Global Supply Chains and the associated risks?

Global Supply Chains are facing the brunt of high risks from Geo-Politics, Environment/Natural Disasters, and Financial Health of sovereign, banks & businesses.

Geopolitical Risks are most often associated with the political environments of a region, as specific regulations, changes in governmental structures, or the outbreak of armed conflict can alter policies and influence normal business operations as in the case of Ukraine -Russia War. One of the most concerning aspects of Geopolitical Risks is that they can either spread or have implications beyond the areas initially impacted.

Environmental risks, include Black Swan events like the Covid-19 Pandemic and natural disasters such as extreme weather, droughts, and earthquakes.

Financial risks relate to a company’s solvency, ability to pay debts, and ultimately its resiliency. In addition to being more at-risk of impending bankruptcy, companies with poor Financial Health, are more likely to be late and/or default on their deliverables. Companies will face larger debts and slowed dividend growth –corporate debt coming due in 2023 which could entice a “perfect macroeconomic storm”

The risks that global companies encounter across multiple geographies vary dramatically. In the United States, “more than 40% of businesses never reopen after a disaster, and for those that do, only 29% were still operating after two years. These companies that do not recover have both customers and suppliers who are impacted by their closure. Such disasters, regrettably, are inevitable.

For example, in 2017, Hurricanes Harvey, Irma and Maria were responsible for three of the top five global supply chain disruptions and resulted in North America becoming the geographic region most damaged by natural disasters. The industry perhaps most affected by these events was the auto industry, although the industry had no significant headquarters in the impacted regions. Plants, suppliers, and dealers sustained considerable damage, which affected global distribution.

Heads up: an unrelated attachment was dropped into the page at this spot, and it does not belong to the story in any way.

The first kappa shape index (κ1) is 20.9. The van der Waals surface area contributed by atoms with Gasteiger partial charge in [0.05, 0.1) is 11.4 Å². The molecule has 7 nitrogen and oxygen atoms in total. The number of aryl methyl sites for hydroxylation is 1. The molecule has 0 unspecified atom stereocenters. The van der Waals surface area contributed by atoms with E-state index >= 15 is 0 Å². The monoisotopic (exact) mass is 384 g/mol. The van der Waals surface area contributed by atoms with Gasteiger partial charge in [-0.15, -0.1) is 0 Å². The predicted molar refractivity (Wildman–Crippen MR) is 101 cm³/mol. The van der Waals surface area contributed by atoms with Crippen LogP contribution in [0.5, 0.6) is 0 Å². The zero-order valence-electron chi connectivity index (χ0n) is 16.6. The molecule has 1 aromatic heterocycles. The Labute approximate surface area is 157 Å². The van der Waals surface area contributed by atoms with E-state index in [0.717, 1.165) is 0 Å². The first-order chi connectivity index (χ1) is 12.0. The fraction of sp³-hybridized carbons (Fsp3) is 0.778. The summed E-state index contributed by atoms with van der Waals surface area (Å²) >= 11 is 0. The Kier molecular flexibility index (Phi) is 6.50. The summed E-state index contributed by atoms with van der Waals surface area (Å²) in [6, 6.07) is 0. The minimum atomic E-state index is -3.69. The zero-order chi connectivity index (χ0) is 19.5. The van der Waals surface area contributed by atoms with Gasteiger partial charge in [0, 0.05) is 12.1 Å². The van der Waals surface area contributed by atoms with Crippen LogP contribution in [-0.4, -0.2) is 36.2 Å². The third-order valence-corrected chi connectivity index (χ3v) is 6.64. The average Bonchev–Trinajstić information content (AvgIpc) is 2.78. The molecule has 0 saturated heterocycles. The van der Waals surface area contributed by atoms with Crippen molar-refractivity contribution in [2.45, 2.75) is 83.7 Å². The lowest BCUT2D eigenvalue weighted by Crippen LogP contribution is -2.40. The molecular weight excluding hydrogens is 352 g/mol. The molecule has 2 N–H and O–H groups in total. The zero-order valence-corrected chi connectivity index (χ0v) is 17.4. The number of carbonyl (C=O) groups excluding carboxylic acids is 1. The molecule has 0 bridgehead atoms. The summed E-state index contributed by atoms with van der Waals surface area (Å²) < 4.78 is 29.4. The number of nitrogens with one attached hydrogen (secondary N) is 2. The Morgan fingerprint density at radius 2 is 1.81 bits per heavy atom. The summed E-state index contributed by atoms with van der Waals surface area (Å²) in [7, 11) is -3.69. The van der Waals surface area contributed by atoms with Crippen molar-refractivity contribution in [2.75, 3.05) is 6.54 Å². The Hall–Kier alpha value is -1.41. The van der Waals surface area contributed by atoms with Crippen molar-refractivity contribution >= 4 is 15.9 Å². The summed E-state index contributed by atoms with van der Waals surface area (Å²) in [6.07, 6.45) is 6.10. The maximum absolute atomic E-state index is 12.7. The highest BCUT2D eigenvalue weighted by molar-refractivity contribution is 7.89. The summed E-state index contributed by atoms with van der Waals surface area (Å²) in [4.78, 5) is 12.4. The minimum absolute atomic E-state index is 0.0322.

Understanding financial risk is another fundamental element that contributes to a firm’s short-term and long-term success. While events like the Financial Crisis of 2008 provide infamous examples of systemic business breakdowns, seemingly one-off bankruptcies can have significant impacts across businesses and industries as well. According to the Journal of Systems Science and Systems Engineering, “Chain reaction bankruptcy is regarded as common phenomenon.

Companies need to be aware that their suppliers can go out of business due to the breakdown of another company’s Financial Health. One such example is Hanjin Shipping, a South Korean company that used to be one of the world’s top ten container carriers. In 2016, the firm suffered a financial breakdown, which led to inventory being stuck at sea. The company ultimately filed for bankruptcy, resulting in millions of dollars of loss and an estimated increase of ₩440.7 billion per year in expenses to South Korean exporters.

Financial Health, Natural Disasters, and Geopolitical Risk can have long-lasting ramifications, and the risk can quickly spread through organizations.

Companies do include Geopolitical Risk, Environmental, and financial risk analysis in their examinations when selecting suppliers, but few actively keep tracking the suppliers’ conditions after onboarding. Nor do they check the whole supply chain network, from first to end tier. 

Companies can now accurately predict the real-time impacts that disasters, geopolitical shifts, and security threats have on the financial sustainability and resiliency of their suppliers. The faster a company gathers and analyses information, the faster it can tackle problems and prevent its customers from being affected.

As supply chain disruptions persist, localization and resilience will be two critical characteristics of the supply chain of the future. While financial resilience becomes more critical than ever, companies must reconsider their business and supply chain models. Effectively utilizing geopolitical information and understanding internal and external Financial Health conditions is indispensable to building resilience in the supply chain. Given the interconnectivity of these two metrics, conducting parallel analyses can dangerously mislead decision making. Companies must embrace the idea of correlating geopolitical and financial data. A company that has invested in monitoring and screens for correlation will find itself having a better understanding of the origins and snowball effects of risk, and it is better prepared when disasters happen.

Another effective strategy is localization of supply chains in the countries and communities of operation. This requires significant change management, persistence and patience, but companies that sustainably localize their supply chain can enjoy not only the benefits of better performance, but also those of improved quality, delivery and service.

An operations-led local content program features a strong understanding of the global, regional and local business, as well as knowledge of how to interact with and influence operational leadership and technical subject matter experts. To be effective, stakeholders from the operations, leadership and supply chain functions must be involved. By creating a logical, competitive and realistic plan with the “on-the-ground” operations team, companies can build impactful, sustainable local content  initiatives that lead to improved results and positive reputational impact.

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